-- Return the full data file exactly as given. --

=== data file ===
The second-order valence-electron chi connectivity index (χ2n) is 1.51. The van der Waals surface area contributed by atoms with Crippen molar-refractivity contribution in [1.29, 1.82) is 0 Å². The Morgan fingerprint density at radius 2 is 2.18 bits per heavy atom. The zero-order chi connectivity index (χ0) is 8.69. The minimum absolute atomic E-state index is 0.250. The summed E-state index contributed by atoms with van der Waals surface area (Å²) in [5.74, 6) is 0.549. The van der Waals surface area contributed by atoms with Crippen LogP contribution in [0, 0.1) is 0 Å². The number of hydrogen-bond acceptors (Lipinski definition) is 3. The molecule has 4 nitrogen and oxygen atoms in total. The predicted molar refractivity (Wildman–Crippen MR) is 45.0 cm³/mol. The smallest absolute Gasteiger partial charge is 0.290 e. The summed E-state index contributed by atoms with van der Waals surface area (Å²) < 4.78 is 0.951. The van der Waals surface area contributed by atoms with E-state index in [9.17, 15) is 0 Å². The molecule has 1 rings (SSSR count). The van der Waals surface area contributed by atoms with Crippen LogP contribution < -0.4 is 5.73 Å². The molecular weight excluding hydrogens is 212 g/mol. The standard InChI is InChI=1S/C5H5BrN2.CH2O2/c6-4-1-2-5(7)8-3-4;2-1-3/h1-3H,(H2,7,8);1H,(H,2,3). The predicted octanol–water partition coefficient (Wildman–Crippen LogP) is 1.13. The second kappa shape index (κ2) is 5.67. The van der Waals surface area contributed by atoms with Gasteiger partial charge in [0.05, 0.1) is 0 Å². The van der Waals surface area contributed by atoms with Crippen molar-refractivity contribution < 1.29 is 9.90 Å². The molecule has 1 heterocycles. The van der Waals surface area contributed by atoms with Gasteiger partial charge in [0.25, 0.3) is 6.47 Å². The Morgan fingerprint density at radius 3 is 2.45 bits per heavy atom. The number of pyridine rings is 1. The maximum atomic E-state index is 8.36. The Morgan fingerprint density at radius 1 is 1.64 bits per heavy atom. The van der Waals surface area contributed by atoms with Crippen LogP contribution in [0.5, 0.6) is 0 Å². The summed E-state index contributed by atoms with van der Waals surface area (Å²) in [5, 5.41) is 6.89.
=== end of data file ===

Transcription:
The second-order valence-electron chi connectivity index (χ2n) is 1.51. The van der Waals surface area contributed by atoms with Crippen molar-refractivity contribution in [1.29, 1.82) is 0 Å². The Morgan fingerprint density at radius 2 is 2.18 bits per heavy atom. The zero-order chi connectivity index (χ0) is 8.69. The minimum absolute atomic E-state index is 0.250. The summed E-state index contributed by atoms with van der Waals surface area (Å²) in [5.74, 6) is 0.549. The van der Waals surface area contributed by atoms with Crippen LogP contribution in [0, 0.1) is 0 Å². The number of hydrogen-bond acceptors (Lipinski definition) is 3. The molecule has 4 nitrogen and oxygen atoms in total. The predicted molar refractivity (Wildman–Crippen MR) is 45.0 cm³/mol. The smallest absolute Gasteiger partial charge is 0.290 e. The summed E-state index contributed by atoms with van der Waals surface area (Å²) < 4.78 is 0.951. The van der Waals surface area contributed by atoms with E-state index in [9.17, 15) is 0 Å². The molecule has 1 rings (SSSR count). The van der Waals surface area contributed by atoms with Crippen LogP contribution < -0.4 is 5.73 Å². The molecular weight excluding hydrogens is 212 g/mol. The standard InChI is InChI=1S/C5H5BrN2.CH2O2/c6-4-1-2-5(7)8-3-4;2-1-3/h1-3H,(H2,7,8);1H,(H,2,3). The predicted octanol–water partition coefficient (Wildman–Crippen LogP) is 1.13. The second kappa shape index (κ2) is 5.67. The van der Waals surface area contributed by atoms with Gasteiger partial charge in [0.05, 0.1) is 0 Å². The van der Waals surface area contributed by atoms with Crippen molar-refractivity contribution < 1.29 is 9.90 Å². The molecule has 1 heterocycles. The van der Waals surface area contributed by atoms with Gasteiger partial charge in [0.25, 0.3) is 6.47 Å². The Morgan fingerprint density at radius 3 is 2.45 bits per heavy atom. The number of pyridine rings is 1. The maximum atomic E-state index is 8.36. The Morgan fingerprint density at radius 1 is 1.64 bits per heavy atom. The van der Waals surface area contributed by atoms with Crippen LogP contribution in [0.5, 0.6) is 0 Å². The summed E-state index contributed by atoms with van der Waals surface area (Å²) in [5, 5.41) is 6.89.